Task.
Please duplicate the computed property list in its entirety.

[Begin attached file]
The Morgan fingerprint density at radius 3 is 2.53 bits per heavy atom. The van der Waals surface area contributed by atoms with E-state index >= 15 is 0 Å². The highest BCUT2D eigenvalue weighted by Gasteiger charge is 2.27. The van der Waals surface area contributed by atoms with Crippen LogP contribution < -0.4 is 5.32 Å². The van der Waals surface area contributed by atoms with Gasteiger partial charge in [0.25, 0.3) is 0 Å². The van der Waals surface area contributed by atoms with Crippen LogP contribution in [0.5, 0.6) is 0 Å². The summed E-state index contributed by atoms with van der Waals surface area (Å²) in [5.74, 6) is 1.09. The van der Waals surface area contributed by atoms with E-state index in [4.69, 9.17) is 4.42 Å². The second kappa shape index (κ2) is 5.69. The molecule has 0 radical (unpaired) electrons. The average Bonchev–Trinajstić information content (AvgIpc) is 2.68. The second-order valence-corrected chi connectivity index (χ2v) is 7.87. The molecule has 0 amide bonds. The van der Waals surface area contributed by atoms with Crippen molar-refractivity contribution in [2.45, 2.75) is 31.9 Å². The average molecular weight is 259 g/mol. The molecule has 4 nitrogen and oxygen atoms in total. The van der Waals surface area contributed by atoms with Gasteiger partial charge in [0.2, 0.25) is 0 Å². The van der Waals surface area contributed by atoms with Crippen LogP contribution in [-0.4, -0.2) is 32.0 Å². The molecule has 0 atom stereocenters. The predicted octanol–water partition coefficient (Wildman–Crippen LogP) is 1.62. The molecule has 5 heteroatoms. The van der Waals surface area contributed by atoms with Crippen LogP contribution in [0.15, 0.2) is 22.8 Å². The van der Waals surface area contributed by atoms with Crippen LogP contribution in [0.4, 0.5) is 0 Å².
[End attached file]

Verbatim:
The Morgan fingerprint density at radius 3 is 2.53 bits per heavy atom. The van der Waals surface area contributed by atoms with E-state index >= 15 is 0 Å². The highest BCUT2D eigenvalue weighted by Gasteiger charge is 2.27. The van der Waals surface area contributed by atoms with Crippen LogP contribution < -0.4 is 5.32 Å². The van der Waals surface area contributed by atoms with Gasteiger partial charge in [0.25, 0.3) is 0 Å². The van der Waals surface area contributed by atoms with Crippen LogP contribution in [0.5, 0.6) is 0 Å². The summed E-state index contributed by atoms with van der Waals surface area (Å²) in [5.74, 6) is 1.09. The van der Waals surface area contributed by atoms with E-state index in [4.69, 9.17) is 4.42 Å². The second kappa shape index (κ2) is 5.69. The molecule has 0 radical (unpaired) electrons. The average Bonchev–Trinajstić information content (AvgIpc) is 2.68. The second-order valence-corrected chi connectivity index (χ2v) is 7.87. The molecule has 0 amide bonds. The van der Waals surface area contributed by atoms with Crippen molar-refractivity contribution in [2.45, 2.75) is 31.9 Å². The average molecular weight is 259 g/mol. The molecule has 4 nitrogen and oxygen atoms in total. The van der Waals surface area contributed by atoms with Gasteiger partial charge in [0.2, 0.25) is 0 Å². The van der Waals surface area contributed by atoms with Crippen LogP contribution in [-0.4, -0.2) is 32.0 Å². The molecule has 0 atom stereocenters. The predicted octanol–water partition coefficient (Wildman–Crippen LogP) is 1.62. The molecule has 5 heteroatoms. The van der Waals surface area contributed by atoms with Crippen LogP contribution in [0.15, 0.2) is 22.8 Å². The van der Waals surface area contributed by atoms with Crippen LogP contribution in [0.4, 0.5) is 0 Å².